I knew I couldn't come by tonight, so I visited Beetle this morning.  It was good to go during the day, because I got to talk to his occupational therapist and the hospital social worker.  Both think he's doing quite well considering that he's going through withdrawal; he's gaining well and isn't inconsolable.  He definitely has many of the symptoms that I learned about, and I learned a lot from the nurses and the OT on how to help make things a little easier for him.  Withdrawal isn't close to done, though, as he'll still go home on medication and continue to wean off of it.

At first I was worried that no one had been visiting him, and my hours with him were the only extra cuddles he was getting, but I learned his mom and grandma have been visiting, just not when I've been there.  We'll see if I bump into them before discharge.  A date for discharge hasn't been set yet, but everyone there seems to think it shouldn't be too long.

In the meantime, I'm torn between enjoying moments of quiet and rushing around to get things done.  I did buy the Mamaroo, newborn clothes, diapers, and a few other necessities.  We still need to move the crib from the nursery to our bedroom, though.  And I want to really clean the house and finish some projects in the nursery because I know I won't have the time for awhile.  At the same time, I want to enjoy these last few calm days and take Rhinoceros on our usual outings, appreciating the ease of getting around with fewer children.

Dinosaur is excited about Beetle's arrival and asked questions about what he looked like.  This morning he said that Beetle could join them in the "monkeys jumping on the bed" game they were playing.  Um, kiddo, I think you've already forgotten what a newborn baby is.

Tuesday, February 4, 2014

Babies, babies, babies

Those were my first words to B when we talked on the phone about... a new placement.

B and I had just finished discussing that we would say a conditional yes to to the twins, that if they were born when we happened to be available for placement, or if it meant staying empty for a month or less, then we would take them.  Then the phone rang about another baby.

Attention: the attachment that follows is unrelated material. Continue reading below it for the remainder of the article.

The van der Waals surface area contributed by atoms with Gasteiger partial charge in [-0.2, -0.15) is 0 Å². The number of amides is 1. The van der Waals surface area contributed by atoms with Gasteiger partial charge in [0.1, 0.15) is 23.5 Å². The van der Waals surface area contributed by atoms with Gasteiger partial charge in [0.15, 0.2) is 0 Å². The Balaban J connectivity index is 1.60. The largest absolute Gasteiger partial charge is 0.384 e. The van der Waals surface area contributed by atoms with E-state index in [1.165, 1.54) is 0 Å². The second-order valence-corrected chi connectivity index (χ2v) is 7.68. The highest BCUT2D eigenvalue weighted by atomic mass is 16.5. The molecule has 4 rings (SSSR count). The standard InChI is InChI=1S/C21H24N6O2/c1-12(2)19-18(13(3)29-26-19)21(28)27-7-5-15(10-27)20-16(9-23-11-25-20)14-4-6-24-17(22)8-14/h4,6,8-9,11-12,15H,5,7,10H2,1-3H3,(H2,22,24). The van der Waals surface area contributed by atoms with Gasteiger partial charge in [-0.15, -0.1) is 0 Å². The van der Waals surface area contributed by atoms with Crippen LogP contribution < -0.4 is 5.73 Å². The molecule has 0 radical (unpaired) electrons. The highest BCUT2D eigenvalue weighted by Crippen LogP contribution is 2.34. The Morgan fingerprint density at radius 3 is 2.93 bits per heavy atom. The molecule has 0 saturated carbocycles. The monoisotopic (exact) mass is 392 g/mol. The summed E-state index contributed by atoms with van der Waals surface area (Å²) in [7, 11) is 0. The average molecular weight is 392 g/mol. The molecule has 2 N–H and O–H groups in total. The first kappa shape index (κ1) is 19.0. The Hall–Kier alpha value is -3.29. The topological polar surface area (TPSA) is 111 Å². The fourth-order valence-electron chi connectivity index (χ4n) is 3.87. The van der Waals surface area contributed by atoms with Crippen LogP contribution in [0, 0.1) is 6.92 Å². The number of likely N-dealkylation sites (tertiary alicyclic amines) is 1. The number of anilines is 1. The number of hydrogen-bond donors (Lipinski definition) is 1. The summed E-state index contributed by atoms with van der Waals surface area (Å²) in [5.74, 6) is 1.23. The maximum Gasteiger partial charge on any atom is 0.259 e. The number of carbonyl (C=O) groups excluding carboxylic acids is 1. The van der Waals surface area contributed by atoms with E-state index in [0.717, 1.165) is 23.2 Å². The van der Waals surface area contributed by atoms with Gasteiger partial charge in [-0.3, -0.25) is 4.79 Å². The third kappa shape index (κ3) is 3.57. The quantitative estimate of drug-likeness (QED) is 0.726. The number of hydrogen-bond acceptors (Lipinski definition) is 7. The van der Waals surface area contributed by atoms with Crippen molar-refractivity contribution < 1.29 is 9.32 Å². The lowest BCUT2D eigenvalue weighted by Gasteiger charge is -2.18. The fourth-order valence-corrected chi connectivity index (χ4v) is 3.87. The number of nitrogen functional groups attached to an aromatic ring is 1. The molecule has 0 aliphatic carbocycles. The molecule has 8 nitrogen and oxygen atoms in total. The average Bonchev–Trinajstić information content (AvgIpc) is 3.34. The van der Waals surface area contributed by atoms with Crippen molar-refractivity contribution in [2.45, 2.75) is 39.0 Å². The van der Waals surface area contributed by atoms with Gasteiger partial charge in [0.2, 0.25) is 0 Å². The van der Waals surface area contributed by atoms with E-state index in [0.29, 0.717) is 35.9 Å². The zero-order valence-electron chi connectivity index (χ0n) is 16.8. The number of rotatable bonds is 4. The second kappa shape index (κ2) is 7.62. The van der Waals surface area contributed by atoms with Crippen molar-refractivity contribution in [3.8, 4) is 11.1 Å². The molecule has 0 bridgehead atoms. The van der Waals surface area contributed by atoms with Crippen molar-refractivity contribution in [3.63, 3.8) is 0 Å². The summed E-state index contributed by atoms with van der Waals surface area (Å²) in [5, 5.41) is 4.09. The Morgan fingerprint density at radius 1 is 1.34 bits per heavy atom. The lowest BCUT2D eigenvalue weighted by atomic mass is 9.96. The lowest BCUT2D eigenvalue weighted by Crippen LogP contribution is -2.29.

He's not here yet.  He's a baby boy still in the NICU, possible discharge this weekend.  We just took a drug-exposed infant training, and good thing.  Or not a coincidence at all... as I think the agency saw this placement coming and tried to get a few more of us ready to say yes!

Some new factors compared to our last placement will be NAS (Neo-natal Abstinence Syndrome) and a father that has visits to schedule as well.  Some familiar factors will be picking up a newborn (he's a bit premature, so he'll seem like a newborn) from the hospital and a relative who hopes to be placed with the baby once some barriers are out of the way.  The latter didn't go as expected last time, so we'll see what happens.

I'm very tempted to get this Mamaroo swing that I hear is excellent for infants in withdrawal, but I always have trouble plunking down money for anything but the most basic baby equipment.  There's one on Craigslist for a little cheaper.  Hrmmm.

I'm going to try to get like 9 hours of sleep every night until his discharge.  I am looking forward to the Olympics lining up with having a newborn.  Hours of stuff to watch when in a daze.

Monday, February 3, 2014

Multiplying before our eyes

There's one bit of news about Pterodactyl and her mom I didn't blog about yet.  Before she moved, we learned her mom was pregnant.  What seems like impossibly soon to be pregnant.

So, we knew when that baby was born, or shortly before, the agency would probably want to match us up.  We decided we wouldn't stay empty just to wait on that placement, but if it all fell into place, that would probably be a good thing.  We know the family, and while I wouldn't say we had a positive relationship with her mom, it wasn't clearly negative either, which is better than her relationship with some others at the agency.  The grandma who has the siblings knows us and actually said she wanted this baby with us.

So, we're ready, waiting on the next placement, come what may.

Then I got an e-mail from our licensing worker that there are BABIES due in June, Pterodactyl's siblings.  Twins.  Would we consider taking them, if they came into care?

Sooo... we were only planning on taking one child at a time.  Maybe reconsidering in the future, but we weren't there yet.  And oh man, twins.  I have friends and family with twins.  It's insane, especially as newborns.  And have I mentioned that B is not a newborn person?  I'm like 50% a newborn person.  I can do it, but I'm a much more cheery person when they get to 6 months or so.  But poor B is in near misery.  And TWINS.  And he kind of just wanted 2 or 3 kids originally.

So, we asked some questions about whether the agency is hoping we would stay without other placements to wait on the twins.  We're trying to figure out what the need is.  Figure out what this "if they come into care" is about, because it really seems unlikely they wouldn't.  Lordy, if Pterodactyl's mom was in a good place to try out parenting, it doesn't seem like twins would be the best bet.  And B, bless his heart, says of course we would take them.  He had his head in his hands and swore a bit first, though.

B: "This is how it starts!  Then you turn around and you have 10 kids!"
Me: "They are literally multiplying before our eyes."

Oh, foster care.  It's true we wouldn't write these stories this way.  I did feel led to pray for Pterodactyl's mom Sunday night with our small group.  This must have been why.